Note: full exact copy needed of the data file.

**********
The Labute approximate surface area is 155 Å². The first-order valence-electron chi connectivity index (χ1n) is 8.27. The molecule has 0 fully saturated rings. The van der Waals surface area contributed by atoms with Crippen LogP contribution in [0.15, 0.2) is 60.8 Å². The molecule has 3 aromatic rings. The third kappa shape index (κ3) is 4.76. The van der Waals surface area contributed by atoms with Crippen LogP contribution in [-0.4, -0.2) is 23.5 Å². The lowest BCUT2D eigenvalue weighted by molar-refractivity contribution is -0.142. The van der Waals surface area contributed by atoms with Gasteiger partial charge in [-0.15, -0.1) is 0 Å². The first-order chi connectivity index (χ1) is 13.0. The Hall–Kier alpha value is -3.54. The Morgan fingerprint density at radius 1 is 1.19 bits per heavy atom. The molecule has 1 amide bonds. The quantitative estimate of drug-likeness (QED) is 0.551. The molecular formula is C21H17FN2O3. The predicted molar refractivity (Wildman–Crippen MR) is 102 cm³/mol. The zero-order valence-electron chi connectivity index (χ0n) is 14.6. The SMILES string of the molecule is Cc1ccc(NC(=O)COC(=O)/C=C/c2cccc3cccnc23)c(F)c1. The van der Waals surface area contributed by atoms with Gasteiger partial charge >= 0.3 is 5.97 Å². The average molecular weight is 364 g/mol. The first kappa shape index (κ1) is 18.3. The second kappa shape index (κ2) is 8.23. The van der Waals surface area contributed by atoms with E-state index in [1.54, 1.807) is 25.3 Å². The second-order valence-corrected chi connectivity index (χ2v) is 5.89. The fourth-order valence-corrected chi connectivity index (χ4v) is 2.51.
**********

The Labute approximate surface area is 155 Å². The first-order valence-electron chi connectivity index (χ1n) is 8.27. The molecule has 0 fully saturated rings. The van der Waals surface area contributed by atoms with Crippen LogP contribution in [0.15, 0.2) is 60.8 Å². The molecule has 3 aromatic rings. The third kappa shape index (κ3) is 4.76. The van der Waals surface area contributed by atoms with Crippen LogP contribution in [-0.4, -0.2) is 23.5 Å². The lowest BCUT2D eigenvalue weighted by molar-refractivity contribution is -0.142. The van der Waals surface area contributed by atoms with Gasteiger partial charge in [-0.15, -0.1) is 0 Å². The first-order chi connectivity index (χ1) is 13.0. The Hall–Kier alpha value is -3.54. The Morgan fingerprint density at radius 1 is 1.19 bits per heavy atom. The molecule has 1 amide bonds. The quantitative estimate of drug-likeness (QED) is 0.551. The molecular formula is C21H17FN2O3. The predicted molar refractivity (Wildman–Crippen MR) is 102 cm³/mol. The zero-order valence-electron chi connectivity index (χ0n) is 14.6. The SMILES string of the molecule is Cc1ccc(NC(=O)COC(=O)/C=C/c2cccc3cccnc23)c(F)c1. The van der Waals surface area contributed by atoms with Gasteiger partial charge >= 0.3 is 5.97 Å². The average molecular weight is 364 g/mol. The first kappa shape index (κ1) is 18.3. The second kappa shape index (κ2) is 8.23. The van der Waals surface area contributed by atoms with E-state index in [1.54, 1.807) is 25.3 Å². The second-order valence-corrected chi connectivity index (χ2v) is 5.89. The fourth-order valence-corrected chi connectivity index (χ4v) is 2.51.